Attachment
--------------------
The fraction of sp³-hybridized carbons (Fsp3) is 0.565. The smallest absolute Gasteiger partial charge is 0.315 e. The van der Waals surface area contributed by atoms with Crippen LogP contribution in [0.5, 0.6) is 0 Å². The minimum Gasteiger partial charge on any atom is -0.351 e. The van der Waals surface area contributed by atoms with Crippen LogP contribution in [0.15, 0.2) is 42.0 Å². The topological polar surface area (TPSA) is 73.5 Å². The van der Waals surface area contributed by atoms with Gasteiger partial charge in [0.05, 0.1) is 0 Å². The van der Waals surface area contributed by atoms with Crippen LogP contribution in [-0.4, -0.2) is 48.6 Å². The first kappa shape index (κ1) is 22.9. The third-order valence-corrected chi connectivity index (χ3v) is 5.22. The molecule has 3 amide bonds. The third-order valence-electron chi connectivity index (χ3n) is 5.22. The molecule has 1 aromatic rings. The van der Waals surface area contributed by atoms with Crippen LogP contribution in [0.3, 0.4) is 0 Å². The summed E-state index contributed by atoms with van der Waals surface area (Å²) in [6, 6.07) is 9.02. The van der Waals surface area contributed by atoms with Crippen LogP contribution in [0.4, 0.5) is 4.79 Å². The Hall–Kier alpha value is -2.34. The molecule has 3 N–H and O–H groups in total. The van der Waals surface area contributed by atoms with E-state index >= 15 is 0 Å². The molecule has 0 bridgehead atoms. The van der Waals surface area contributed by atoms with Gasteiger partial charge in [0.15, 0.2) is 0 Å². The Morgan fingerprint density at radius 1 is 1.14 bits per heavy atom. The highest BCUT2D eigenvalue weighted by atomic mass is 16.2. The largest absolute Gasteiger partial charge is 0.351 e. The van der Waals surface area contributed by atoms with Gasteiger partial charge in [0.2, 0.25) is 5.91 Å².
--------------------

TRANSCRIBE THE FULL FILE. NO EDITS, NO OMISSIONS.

The fraction of sp³-hybridized carbons (Fsp3) is 0.565. The smallest absolute Gasteiger partial charge is 0.315 e. The van der Waals surface area contributed by atoms with Crippen LogP contribution in [0.5, 0.6) is 0 Å². The minimum Gasteiger partial charge on any atom is -0.351 e. The van der Waals surface area contributed by atoms with Crippen LogP contribution in [0.15, 0.2) is 42.0 Å². The topological polar surface area (TPSA) is 73.5 Å². The van der Waals surface area contributed by atoms with Gasteiger partial charge in [0.05, 0.1) is 0 Å². The van der Waals surface area contributed by atoms with Crippen LogP contribution in [-0.4, -0.2) is 48.6 Å². The first kappa shape index (κ1) is 22.9. The third-order valence-corrected chi connectivity index (χ3v) is 5.22. The molecule has 3 amide bonds. The third-order valence-electron chi connectivity index (χ3n) is 5.22. The molecule has 1 aromatic rings. The van der Waals surface area contributed by atoms with Crippen LogP contribution in [0.3, 0.4) is 0 Å². The summed E-state index contributed by atoms with van der Waals surface area (Å²) in [6, 6.07) is 9.02. The van der Waals surface area contributed by atoms with Crippen LogP contribution in [0.4, 0.5) is 4.79 Å². The Hall–Kier alpha value is -2.34. The molecule has 3 N–H and O–H groups in total. The van der Waals surface area contributed by atoms with E-state index >= 15 is 0 Å². The molecule has 0 bridgehead atoms. The van der Waals surface area contributed by atoms with Gasteiger partial charge in [0.15, 0.2) is 0 Å². The Morgan fingerprint density at radius 1 is 1.14 bits per heavy atom. The highest BCUT2D eigenvalue weighted by atomic mass is 16.2. The largest absolute Gasteiger partial charge is 0.351 e. The van der Waals surface area contributed by atoms with Gasteiger partial charge in [0.2, 0.25) is 5.91 Å².